The world is a little poorer today for the loss of the great Robin Williams – a man whose talent I have admired ever since first seeing him in the TV show Mork and Mindy when I was a child.
Like his character in the film Dead Poets Society, Williams ‘seized the day’ and ‘sucked the marrow out of life’.
And yet, at 63 he was suffering from crippling depression to the point where, allegedly, he didn’t want to live any more.
So many of us, who have lived lesser lives, would look at this man and wonder why he wasn’t happy. He was worth millions, he was adored by millions, he had a beautiful wife and daughter and a legacy any actor or comedian would be proud to have emulated. Maybe he thought he’d seen it and done it all; maybe he felt his best was behind him and there was nothing left worth living for. Whatever his reasons for leaving this world prematurely, they will never have been compelling enough for the people who loved and admired him and his work to understand.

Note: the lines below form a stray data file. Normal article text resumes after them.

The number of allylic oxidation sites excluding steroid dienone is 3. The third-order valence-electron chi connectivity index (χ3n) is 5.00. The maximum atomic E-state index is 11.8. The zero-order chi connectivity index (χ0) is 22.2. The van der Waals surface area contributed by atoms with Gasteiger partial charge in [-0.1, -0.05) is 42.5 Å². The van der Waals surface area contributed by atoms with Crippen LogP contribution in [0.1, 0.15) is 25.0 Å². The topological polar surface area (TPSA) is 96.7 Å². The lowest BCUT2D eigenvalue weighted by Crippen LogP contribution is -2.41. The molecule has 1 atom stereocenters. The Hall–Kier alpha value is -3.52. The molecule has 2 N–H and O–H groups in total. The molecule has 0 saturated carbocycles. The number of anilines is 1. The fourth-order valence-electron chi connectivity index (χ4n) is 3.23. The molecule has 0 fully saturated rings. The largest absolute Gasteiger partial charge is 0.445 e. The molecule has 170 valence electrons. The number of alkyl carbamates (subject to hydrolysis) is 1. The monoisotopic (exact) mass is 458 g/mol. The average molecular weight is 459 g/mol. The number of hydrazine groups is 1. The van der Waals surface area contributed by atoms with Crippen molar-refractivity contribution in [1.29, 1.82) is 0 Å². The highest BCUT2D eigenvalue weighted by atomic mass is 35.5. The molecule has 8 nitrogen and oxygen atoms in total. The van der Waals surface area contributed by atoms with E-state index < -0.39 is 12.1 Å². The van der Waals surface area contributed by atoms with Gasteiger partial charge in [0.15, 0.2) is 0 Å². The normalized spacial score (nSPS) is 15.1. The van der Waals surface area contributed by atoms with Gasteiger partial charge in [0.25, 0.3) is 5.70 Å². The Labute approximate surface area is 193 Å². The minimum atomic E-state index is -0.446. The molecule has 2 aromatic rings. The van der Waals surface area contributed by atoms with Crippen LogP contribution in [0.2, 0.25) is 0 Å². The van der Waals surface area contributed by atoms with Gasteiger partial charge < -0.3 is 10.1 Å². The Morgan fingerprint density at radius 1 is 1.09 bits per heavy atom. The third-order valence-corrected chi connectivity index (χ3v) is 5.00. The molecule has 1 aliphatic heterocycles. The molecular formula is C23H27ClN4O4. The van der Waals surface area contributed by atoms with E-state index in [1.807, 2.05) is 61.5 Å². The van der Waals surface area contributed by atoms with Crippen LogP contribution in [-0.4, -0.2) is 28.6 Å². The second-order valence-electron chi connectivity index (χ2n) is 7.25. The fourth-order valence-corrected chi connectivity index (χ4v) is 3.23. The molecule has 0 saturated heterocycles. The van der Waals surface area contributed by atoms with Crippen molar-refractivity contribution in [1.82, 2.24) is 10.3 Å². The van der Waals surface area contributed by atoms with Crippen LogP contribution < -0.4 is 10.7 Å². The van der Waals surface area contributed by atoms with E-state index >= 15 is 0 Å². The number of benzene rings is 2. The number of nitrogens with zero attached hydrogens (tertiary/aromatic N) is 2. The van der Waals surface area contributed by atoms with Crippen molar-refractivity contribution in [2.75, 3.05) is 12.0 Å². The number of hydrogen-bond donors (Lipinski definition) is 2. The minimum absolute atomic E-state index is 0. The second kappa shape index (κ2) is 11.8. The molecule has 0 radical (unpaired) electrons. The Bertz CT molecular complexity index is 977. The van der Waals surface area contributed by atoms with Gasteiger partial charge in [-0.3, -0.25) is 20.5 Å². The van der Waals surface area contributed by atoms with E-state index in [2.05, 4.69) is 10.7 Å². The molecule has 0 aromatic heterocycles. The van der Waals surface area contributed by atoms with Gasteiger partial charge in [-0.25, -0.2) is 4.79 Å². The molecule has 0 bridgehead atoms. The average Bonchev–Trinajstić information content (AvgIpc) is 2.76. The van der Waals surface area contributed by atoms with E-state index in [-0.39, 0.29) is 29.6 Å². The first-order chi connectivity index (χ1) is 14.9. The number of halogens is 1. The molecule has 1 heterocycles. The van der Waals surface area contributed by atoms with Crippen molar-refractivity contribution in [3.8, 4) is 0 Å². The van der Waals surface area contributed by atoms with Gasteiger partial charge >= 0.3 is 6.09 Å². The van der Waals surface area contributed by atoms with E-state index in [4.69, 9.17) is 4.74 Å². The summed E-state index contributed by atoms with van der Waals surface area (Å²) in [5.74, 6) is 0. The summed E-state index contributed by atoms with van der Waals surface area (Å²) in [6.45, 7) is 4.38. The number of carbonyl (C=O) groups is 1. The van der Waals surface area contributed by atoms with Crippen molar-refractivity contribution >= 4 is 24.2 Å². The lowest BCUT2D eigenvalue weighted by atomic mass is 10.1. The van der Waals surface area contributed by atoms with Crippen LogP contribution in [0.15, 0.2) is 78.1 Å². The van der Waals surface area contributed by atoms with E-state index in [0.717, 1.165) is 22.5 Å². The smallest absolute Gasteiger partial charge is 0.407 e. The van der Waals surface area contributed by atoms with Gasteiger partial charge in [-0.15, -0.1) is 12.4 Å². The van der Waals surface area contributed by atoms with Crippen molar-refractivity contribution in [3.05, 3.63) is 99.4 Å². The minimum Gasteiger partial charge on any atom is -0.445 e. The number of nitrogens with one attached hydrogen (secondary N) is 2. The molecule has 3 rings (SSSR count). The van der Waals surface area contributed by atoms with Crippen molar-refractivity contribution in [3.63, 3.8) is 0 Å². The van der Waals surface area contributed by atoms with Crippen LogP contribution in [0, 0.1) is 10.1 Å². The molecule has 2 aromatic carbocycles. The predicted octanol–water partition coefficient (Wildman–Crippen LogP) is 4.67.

In the words of Braveheart (not one of Robin’s films) “Every man dies – but not every man really lives”. Robin Williams’s life may have been cut short and there is no doubt he would have blessed us with even more incredible achievements; but, even as it stands, the life he lived and legacy he leaves are both far greater than the majority of us would be happy to have accomplished if we lived to be one hundred.